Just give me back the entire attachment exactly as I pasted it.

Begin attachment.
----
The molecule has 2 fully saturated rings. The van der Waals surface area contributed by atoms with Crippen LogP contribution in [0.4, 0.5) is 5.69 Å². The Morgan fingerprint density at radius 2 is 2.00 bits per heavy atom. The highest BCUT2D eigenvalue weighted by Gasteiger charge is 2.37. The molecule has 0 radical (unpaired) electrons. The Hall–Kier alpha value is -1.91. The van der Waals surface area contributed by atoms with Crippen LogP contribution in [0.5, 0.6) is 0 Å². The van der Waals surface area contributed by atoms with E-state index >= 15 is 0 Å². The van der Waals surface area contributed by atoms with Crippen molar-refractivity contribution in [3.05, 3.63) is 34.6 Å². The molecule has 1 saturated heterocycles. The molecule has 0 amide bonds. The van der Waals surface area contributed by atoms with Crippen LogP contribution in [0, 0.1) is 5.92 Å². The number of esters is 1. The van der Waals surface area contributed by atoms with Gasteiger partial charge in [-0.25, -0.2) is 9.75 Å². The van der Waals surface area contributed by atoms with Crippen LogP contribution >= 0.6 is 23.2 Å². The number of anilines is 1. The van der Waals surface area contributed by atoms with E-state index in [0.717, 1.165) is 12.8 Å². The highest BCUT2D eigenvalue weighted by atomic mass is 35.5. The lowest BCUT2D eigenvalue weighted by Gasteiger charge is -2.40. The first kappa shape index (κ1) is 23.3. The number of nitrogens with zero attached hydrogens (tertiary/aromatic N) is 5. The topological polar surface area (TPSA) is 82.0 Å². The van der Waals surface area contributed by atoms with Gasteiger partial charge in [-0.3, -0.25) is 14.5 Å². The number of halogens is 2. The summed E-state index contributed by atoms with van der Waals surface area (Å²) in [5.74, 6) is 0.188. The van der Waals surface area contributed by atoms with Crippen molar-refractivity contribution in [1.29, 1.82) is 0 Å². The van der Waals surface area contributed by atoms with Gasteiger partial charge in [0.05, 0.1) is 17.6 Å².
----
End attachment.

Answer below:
The molecule has 2 fully saturated rings. The van der Waals surface area contributed by atoms with Crippen LogP contribution in [0.4, 0.5) is 5.69 Å². The Morgan fingerprint density at radius 2 is 2.00 bits per heavy atom. The highest BCUT2D eigenvalue weighted by Gasteiger charge is 2.37. The molecule has 0 radical (unpaired) electrons. The Hall–Kier alpha value is -1.91. The van der Waals surface area contributed by atoms with Crippen LogP contribution in [0.5, 0.6) is 0 Å². The van der Waals surface area contributed by atoms with E-state index >= 15 is 0 Å². The van der Waals surface area contributed by atoms with Crippen molar-refractivity contribution in [3.05, 3.63) is 34.6 Å². The molecule has 1 saturated heterocycles. The molecule has 0 amide bonds. The van der Waals surface area contributed by atoms with Crippen LogP contribution in [0, 0.1) is 5.92 Å². The number of esters is 1. The van der Waals surface area contributed by atoms with Gasteiger partial charge in [-0.25, -0.2) is 9.75 Å². The van der Waals surface area contributed by atoms with Crippen LogP contribution >= 0.6 is 23.2 Å². The number of anilines is 1. The van der Waals surface area contributed by atoms with E-state index in [0.717, 1.165) is 12.8 Å². The highest BCUT2D eigenvalue weighted by atomic mass is 35.5. The lowest BCUT2D eigenvalue weighted by Gasteiger charge is -2.40. The first kappa shape index (κ1) is 23.3. The number of nitrogens with zero attached hydrogens (tertiary/aromatic N) is 5. The topological polar surface area (TPSA) is 82.0 Å². The van der Waals surface area contributed by atoms with Gasteiger partial charge in [-0.3, -0.25) is 14.5 Å². The number of halogens is 2. The summed E-state index contributed by atoms with van der Waals surface area (Å²) in [5.74, 6) is 0.188. The van der Waals surface area contributed by atoms with Crippen molar-refractivity contribution in [1.29, 1.82) is 0 Å². The van der Waals surface area contributed by atoms with Gasteiger partial charge in [0.05, 0.1) is 17.6 Å².